HeadWise HeadWise: Volume 1, Issue 1 - Page 22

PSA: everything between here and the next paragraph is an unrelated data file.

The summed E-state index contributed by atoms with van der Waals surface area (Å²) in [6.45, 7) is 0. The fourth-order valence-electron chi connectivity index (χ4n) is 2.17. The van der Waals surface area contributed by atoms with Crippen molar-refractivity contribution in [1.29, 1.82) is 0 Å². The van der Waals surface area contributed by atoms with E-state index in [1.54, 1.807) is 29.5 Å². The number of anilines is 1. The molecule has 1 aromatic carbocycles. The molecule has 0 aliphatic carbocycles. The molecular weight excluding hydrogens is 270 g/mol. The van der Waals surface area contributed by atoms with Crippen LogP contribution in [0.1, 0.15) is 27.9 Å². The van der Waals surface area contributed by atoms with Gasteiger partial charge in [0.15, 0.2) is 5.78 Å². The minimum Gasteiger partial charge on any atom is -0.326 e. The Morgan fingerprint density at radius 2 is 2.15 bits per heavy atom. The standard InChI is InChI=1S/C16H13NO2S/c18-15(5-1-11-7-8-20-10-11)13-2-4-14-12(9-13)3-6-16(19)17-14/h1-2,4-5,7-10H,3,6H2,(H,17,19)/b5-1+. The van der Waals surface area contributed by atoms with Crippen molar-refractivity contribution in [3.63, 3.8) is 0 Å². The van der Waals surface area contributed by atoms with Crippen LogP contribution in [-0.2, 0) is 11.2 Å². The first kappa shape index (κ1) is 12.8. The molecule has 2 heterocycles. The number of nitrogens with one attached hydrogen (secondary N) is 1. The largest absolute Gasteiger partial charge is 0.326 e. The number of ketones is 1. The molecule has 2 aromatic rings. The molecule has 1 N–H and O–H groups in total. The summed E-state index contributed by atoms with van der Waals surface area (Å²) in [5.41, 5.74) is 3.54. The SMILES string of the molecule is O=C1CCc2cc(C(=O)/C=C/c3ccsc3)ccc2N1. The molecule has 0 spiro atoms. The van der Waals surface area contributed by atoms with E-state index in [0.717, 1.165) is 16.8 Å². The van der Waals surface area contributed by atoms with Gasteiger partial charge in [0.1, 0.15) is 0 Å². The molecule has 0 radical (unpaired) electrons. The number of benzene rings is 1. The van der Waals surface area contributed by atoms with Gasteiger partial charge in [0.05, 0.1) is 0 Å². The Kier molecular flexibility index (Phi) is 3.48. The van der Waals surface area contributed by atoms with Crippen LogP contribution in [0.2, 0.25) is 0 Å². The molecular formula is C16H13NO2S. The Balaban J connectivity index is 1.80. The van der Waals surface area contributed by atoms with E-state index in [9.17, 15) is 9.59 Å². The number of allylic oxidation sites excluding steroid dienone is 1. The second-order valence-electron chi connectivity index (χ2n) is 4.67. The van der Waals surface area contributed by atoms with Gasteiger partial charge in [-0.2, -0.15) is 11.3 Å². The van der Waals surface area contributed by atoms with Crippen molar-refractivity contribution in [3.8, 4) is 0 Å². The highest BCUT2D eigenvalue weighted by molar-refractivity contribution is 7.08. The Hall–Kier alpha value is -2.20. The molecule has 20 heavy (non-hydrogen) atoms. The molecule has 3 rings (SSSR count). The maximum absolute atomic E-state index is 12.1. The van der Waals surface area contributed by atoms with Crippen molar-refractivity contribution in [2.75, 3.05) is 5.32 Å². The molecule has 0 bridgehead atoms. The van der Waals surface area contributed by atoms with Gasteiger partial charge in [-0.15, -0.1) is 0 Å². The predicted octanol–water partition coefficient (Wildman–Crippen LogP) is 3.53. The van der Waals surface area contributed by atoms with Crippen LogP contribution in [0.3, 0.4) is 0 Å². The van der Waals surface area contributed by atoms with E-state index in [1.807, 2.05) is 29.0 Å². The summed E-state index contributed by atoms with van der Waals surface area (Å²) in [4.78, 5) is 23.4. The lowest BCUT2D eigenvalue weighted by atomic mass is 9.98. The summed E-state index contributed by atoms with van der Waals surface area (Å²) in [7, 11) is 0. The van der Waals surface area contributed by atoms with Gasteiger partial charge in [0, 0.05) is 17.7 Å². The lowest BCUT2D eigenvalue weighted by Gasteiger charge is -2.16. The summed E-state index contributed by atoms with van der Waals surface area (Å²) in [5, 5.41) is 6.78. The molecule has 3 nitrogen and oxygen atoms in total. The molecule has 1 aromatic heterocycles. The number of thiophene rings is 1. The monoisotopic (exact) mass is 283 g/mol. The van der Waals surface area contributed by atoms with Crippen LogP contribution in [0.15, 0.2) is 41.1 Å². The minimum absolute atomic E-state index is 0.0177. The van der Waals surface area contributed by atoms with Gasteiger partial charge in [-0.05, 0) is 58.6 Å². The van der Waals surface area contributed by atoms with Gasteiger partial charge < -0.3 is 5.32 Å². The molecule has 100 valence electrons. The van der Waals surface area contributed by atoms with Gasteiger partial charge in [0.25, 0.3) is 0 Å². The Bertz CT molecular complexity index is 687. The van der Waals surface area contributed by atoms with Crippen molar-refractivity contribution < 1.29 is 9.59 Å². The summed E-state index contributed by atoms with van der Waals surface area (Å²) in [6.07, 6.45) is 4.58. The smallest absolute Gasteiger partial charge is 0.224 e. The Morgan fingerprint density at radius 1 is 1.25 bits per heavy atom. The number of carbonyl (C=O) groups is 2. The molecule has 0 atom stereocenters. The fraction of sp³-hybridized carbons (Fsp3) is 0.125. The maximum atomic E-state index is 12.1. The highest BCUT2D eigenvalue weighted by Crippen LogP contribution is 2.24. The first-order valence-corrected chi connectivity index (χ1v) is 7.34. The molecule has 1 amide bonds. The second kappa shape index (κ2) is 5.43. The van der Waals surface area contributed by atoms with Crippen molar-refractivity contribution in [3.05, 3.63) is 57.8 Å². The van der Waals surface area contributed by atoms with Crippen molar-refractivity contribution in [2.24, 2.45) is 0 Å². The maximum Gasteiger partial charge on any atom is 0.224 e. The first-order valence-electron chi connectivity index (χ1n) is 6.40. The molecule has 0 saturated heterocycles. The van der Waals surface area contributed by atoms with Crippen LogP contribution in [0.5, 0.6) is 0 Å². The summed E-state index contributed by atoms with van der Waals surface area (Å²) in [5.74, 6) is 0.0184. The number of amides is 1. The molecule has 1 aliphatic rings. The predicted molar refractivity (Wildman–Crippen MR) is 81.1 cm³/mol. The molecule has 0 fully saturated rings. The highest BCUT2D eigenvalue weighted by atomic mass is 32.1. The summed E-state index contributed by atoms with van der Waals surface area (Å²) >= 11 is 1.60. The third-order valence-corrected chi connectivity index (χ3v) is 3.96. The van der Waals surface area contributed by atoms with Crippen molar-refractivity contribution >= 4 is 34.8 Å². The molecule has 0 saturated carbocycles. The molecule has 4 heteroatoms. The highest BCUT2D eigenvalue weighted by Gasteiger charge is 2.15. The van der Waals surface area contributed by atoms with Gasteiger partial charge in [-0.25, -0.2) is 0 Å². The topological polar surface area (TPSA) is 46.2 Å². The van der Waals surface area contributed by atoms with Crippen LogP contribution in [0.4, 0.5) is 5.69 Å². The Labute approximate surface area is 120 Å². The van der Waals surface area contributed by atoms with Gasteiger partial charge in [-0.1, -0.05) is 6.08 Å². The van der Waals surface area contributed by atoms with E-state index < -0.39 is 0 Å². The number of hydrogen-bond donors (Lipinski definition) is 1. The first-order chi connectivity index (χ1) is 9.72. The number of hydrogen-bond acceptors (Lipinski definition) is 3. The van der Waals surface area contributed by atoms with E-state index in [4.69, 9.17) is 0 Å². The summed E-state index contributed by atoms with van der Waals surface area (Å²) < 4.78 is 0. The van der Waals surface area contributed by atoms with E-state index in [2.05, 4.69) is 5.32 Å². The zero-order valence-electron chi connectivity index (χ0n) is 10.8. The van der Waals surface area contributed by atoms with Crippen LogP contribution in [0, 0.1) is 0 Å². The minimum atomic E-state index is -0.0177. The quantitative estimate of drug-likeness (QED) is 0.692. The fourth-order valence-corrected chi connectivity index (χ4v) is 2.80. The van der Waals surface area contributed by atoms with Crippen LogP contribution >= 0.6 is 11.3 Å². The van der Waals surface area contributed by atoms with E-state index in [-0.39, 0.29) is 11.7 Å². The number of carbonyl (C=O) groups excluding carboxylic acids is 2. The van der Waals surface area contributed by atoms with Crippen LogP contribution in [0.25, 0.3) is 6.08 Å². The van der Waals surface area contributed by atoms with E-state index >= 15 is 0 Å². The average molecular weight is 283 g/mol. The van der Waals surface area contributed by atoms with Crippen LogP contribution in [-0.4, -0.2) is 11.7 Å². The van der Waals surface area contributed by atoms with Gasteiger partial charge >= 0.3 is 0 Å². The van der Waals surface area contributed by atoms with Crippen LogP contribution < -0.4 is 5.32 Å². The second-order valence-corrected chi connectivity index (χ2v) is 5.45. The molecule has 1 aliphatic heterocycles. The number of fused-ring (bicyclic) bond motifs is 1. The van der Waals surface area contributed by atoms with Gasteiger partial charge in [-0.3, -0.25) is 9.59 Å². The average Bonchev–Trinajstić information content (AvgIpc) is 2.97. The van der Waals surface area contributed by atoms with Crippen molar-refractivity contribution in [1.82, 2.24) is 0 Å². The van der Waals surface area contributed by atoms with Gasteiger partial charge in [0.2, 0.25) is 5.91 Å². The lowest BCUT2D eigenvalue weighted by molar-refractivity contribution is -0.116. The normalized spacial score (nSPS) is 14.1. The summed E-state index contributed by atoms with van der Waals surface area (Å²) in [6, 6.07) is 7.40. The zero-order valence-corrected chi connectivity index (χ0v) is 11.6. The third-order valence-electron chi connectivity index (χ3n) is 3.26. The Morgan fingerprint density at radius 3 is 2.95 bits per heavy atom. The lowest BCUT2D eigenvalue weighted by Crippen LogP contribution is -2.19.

growing pains By A. David Rothner, MD Breaking the Cycle Menstrual migraines are often more severe, but they’re also predictable—which can make them easier to treat. M IGRAINE DOESN’T DISCRIMINATE by gender. In fact, until puberty, migraine is equally prevalent in both sexes. Once puberty strikes, however, migraine incidence dramatically increases in girls for one simple reason—hormones. During puberty, estrogen and progesterone levels rise in girls. When menses begins, these hormones start cycling from low levels just before a period to high levels afterward. This is a critical time in the development of migraine because fluctuations in estrogen levels are believed to be one of the biggest triggers of migraine headaches. of their periods, while only 8% said they “definitely did.” For 33% of women surveyed, headaches usually worsened around the time of their periods. Diagnosing menstrual migraine is generally simple if headaches only occur during a small window of the month: from two days before menstruation to the third day of menstruation. This is called pure menstrual migraine. But sometimes women have attacks at other times of the month in addition to recurrent migraines around their period. This subtype, calle d menstrually related migraine, is more common in mature women than in teenagers. It also makes diagnosis more complex. For example, Maintaining a healthy lifestyle, adequate hydration, and regular meal and sleep times can help you reduce susceptibility to migraine triggers. For many girls and women, headaches are closely tied to the menstrual cycle. In particular, migraines are more likely to occur shortly before or during periods— a condition called menstrual migraine. Recently, we at the Cleveland Clinic asked 75 female patients aged 10 to 20 years to fill out a questionnaire so we could better understand the effects of menstrual migraine. More than half (55%) reported they “definitely did not” have headaches before the onset 20 HEAD WISE | Volume 1, Issue 1 • 2011 15-year-old Emily* was referred to our clinic with a history of constant headaches. She had both a chronic daily low-level headache, which began when she was 8 years old, and a more intense one-sided headache that occurred approximately once a month and was accompanied by nausea, light and noise sensitivity, and light-headedness. We asked Emily to keep a headache diary for three months to help us pinpoint patterns and connections.